Jaime M. Pensado

Jaime M. Pensado

Title

Carl E. Koch Assistant Professor; Fellow, Institute for Latino Studies; Fellow, Kellogg Institute for International Studies and Director of the Mexico Working Group

Graduate Program Field

Latin American History

To learn more about the Mexico Working Group:  http://kellogg.nd.edu/research/mexico/

Specialization

Modern Latin America

Education

B.A. and M.A. California State University, Los Angeles
Ph.D. University of Chicago (2008)

Research and Teaching Interests

Jaime Pensado grew up in Mexico City. He moved to Los Angeles, California at the age of fourteen where he received his B.A and M.A. Pensado earned his Ph.D in 2008. He taught at Lehigh University before coming to Notre Dame in Fall 2008. Pensado’s main interests include modern Mexican history with a particular emphasis in student politics, youth culture, and the Cold War.

Recent publication:

Rebel Mexico. Student Unrest and Authoritarian Political Culture During the Long Sixties (Stanford University Press, 2013). http://www.sup.org/book.cgi?id=21854

“Utopian Dreams: A History of Student Activism in Latin America,” ReVista: Harvard Review of Latin America (Fall, 2012)

“Between Young Men and Mischievous Children: Youth, Transgression, and Protest in Late-Nineteenth Century Mexico,” in The Journal of the History of Childhood and Youth  4, 1 (Winter 2011)

"Student Politics in Mexico at the Wake of the Cuban Revolution," in Robert Clarke et. al., eds., New World Coming: The Sixties and the Shaping of Global Consciousness (Toronto/New York: Between the Lines & Palgrave Macmillan, 2010)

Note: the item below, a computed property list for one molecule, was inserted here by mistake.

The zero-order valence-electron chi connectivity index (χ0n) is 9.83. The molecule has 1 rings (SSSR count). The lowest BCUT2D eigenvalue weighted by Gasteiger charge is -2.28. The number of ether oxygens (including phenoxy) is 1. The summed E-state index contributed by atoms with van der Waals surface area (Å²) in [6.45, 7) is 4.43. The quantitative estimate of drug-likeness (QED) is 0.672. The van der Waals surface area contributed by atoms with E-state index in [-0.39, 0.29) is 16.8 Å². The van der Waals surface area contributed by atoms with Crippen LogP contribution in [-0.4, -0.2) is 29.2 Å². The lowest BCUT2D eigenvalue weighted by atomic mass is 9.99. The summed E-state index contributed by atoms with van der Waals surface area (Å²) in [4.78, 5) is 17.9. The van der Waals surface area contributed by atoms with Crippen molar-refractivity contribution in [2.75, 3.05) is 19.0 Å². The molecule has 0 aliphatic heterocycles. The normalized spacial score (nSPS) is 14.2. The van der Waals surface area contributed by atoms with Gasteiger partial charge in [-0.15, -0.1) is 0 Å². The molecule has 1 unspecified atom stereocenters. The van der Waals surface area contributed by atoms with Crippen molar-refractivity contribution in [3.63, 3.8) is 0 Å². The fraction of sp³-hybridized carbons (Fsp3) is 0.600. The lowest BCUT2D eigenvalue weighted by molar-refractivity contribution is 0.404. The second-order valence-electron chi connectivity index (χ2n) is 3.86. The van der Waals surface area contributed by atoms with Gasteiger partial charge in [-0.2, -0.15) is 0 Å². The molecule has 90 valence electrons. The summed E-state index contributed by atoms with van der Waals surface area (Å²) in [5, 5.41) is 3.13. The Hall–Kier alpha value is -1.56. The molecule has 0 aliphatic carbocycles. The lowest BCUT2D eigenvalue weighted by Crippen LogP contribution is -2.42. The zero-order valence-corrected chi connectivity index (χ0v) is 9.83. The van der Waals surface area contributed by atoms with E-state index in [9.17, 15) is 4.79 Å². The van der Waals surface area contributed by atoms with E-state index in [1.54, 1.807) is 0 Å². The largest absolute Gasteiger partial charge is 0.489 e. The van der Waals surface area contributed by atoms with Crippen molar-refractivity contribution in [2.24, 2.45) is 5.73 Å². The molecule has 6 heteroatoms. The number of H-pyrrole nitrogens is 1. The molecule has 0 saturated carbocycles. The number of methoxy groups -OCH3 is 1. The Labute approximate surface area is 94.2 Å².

"The (Forgotten) Sixties in Mexico." In The Sixties: A Journal of History, Politics and Culture 1, 1 (May, 2008)

"'To Assault with the Truth':  The Revitalization of Conservative Militancy in Mexico During the Global Sixties," in The Americas, Special Issue:  "Latin America in the Global Sixties," Vol. 70, No 3 (January 2014)

http://www.drexel.edu/theamericas/

Current research: My second book project takes up a set of research questions that have not been addressed in the historiography of modern Mexico, but which I argue, will complicate our understanding of the turbulent, combative, and at a times contradictory character of the Cold War era: how did conservative and progressive sectors of the Catholic Church—particularly those invested in education, student politics and entertainment—respond to the contentious environment that emerged inside Mexico’s most important universities during the postwar era? How did young Catholic students respond to the rise of leftist militancy that came to characterize their schools in the wake of the Cuban Revolution?

Contact Information

Office: Decio 469
Phone: 574-631-1538
Email: jpensado@nd.edu

Mailing Address:
219 O'Shaughnessy Hall
Notre Dame, IN 46556